I wonder sometimes if it isn’t tedious being Mr. Bob Dylan, having listened for decades now to people lamenting over his inability to “sing.” Mr. Dylan sings in Christmas in the Heart, his 2009 collection of holiday classics, both secular and pious. He sings well. Yes, Mr. Dylan’s vocal chords are old and abused, beat-up, gravelly and jagged. And yet he hits all the notes he seeks, and does so with eloquent pronunciation and poise. What’s more, Mr. Dylan has been singing for quite some time now, like no one else on earth. It’ll be unfortunate if those coming up in this new century don’t learn to broaden their interpretation of what that little word, “singing,” means.
Starting in the early 1960’s, a bold new generation of six-stringed prophets may have tried to change the world, with Mr. Dylan setting the standard. Maybe they succeeded, maybe they failed. But with his incredible work ethic, his ability to find within himself new musical personalities, and his dogged refusal to let the “Never Ending Tour” ever come to an end, Mr. Dylan has succeeded in changing the world in a different way: He’s created the persona of a walking songbook of American culture, one seemingly prepared to continue giving of itself, indefinitely. Critics would say Mr. Dylan lost his political edge, his relevance as social critic, some time ago. More correctly, Mr. Dylan evolved beyond both, quite some time ago.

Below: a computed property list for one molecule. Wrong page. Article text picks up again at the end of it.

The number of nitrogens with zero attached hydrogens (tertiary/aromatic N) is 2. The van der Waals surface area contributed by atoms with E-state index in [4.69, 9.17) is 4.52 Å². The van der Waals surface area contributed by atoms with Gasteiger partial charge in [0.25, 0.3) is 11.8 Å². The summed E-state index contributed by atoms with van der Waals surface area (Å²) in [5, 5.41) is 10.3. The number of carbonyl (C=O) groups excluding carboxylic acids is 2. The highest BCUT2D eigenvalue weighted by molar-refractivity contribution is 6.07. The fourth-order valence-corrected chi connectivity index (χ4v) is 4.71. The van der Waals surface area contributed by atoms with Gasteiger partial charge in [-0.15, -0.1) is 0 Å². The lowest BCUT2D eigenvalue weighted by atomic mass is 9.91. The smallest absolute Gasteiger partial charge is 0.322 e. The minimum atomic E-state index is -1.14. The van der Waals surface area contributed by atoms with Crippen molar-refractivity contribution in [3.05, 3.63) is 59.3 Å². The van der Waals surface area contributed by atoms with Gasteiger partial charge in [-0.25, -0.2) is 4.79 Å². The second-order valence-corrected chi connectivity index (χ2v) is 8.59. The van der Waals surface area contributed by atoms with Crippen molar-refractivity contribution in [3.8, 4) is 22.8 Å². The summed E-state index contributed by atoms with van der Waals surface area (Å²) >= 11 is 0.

Granted, in live performances Mr. Dylan’s vocals frequently come off as indecipherable, gravelly rants. But Christmas in the Heart is a beautiful, thrifty production, well-recorded and clear as a bell. Instrumentation (including Mr. Dylan’s own guitar, piano and harmonica work) is swingy, bluesy, acoustic and comfortably sparse. Each song is a brief couple of minutes long; there’s no longwinded jamming or improvisation here. Back-up vocals and arrangements are delightfully in keeping with classic Berle Ives and Gene Autry Christmas renderings. The angelic yet earthy female vocals on “Hark the Herald Angels Sing” are in breathtaking contrast to Mr. Dylan’s own road-weary tones.
Hiding directly behind Mr. Dylan’s eternally cool vocal delivery is a heart-warming glee, especially apparent in the happy, secular numbers like “Here Comes Santa Claus” and “Winter Wonderland.” (“Must Be Santa” alone is worth the price of admission. You Simply Have To Hear It!) Though most of the sheer joy of this collection comes from Mr. Dylan covering the child-like Christmas ditties, it’s also great fun (of a different sort) hearing him recite the Latin verse of “O’ Come All Ye Faithful.” As did his predecessors, Mr. Dylan places the holly and the jolly right along side the sacred, giving equal amounts of respect and reverence to “Have Yourself a Merry Little Christmas” and “Silver Bells,” as he gives to “Little Drummer Boy” and “The First Noel.” A point’s being made here.
If Mr. Dylan’s ambition was to have this collection sit right there beside the Bing Crosby, Nat King Cole and Leon Redbone Christmas albums, then Mission Accomplished. I know that’s where my copy will be. Thanks to his able and learned band, his wonderful supporting vocalists, and thanks to Mr. Dylan’s own stalwart determination, Christmas in the Heart is as lovely a musical gift as anyone’s likely to receive this holiday season, regardless of belief system or denomination. Thank You, Mr. Dylan, and Merry Christmas to You.
By Dave Downs, 12/11/09